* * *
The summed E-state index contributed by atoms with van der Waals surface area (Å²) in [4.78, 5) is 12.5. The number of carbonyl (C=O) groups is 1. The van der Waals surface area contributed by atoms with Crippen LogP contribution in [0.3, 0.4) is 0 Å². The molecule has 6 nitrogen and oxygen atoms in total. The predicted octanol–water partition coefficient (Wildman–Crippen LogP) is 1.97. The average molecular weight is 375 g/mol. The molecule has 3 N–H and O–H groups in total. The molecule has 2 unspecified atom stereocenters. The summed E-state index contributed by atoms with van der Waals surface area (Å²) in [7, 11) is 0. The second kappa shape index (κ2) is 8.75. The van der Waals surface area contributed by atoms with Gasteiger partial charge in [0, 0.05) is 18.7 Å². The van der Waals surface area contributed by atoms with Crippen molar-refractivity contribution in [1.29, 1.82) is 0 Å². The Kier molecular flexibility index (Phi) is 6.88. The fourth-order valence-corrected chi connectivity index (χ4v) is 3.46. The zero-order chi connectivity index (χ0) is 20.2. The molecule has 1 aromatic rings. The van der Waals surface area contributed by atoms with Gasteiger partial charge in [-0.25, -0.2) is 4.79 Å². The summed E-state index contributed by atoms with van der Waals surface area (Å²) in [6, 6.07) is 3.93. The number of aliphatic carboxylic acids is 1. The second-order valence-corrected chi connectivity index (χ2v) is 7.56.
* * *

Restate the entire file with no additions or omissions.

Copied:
The summed E-state index contributed by atoms with van der Waals surface area (Å²) in [4.78, 5) is 12.5. The number of carbonyl (C=O) groups is 1. The van der Waals surface area contributed by atoms with Crippen LogP contribution in [0.3, 0.4) is 0 Å². The molecule has 6 nitrogen and oxygen atoms in total. The predicted octanol–water partition coefficient (Wildman–Crippen LogP) is 1.97. The average molecular weight is 375 g/mol. The molecule has 3 N–H and O–H groups in total. The molecule has 2 unspecified atom stereocenters. The summed E-state index contributed by atoms with van der Waals surface area (Å²) in [7, 11) is 0. The second kappa shape index (κ2) is 8.75. The van der Waals surface area contributed by atoms with Gasteiger partial charge in [0, 0.05) is 18.7 Å². The van der Waals surface area contributed by atoms with Crippen molar-refractivity contribution in [1.29, 1.82) is 0 Å². The Kier molecular flexibility index (Phi) is 6.88. The fourth-order valence-corrected chi connectivity index (χ4v) is 3.46. The zero-order chi connectivity index (χ0) is 20.2. The molecule has 1 aromatic rings. The van der Waals surface area contributed by atoms with Gasteiger partial charge in [-0.25, -0.2) is 4.79 Å². The summed E-state index contributed by atoms with van der Waals surface area (Å²) in [6, 6.07) is 3.93. The number of aliphatic carboxylic acids is 1. The second-order valence-corrected chi connectivity index (χ2v) is 7.56.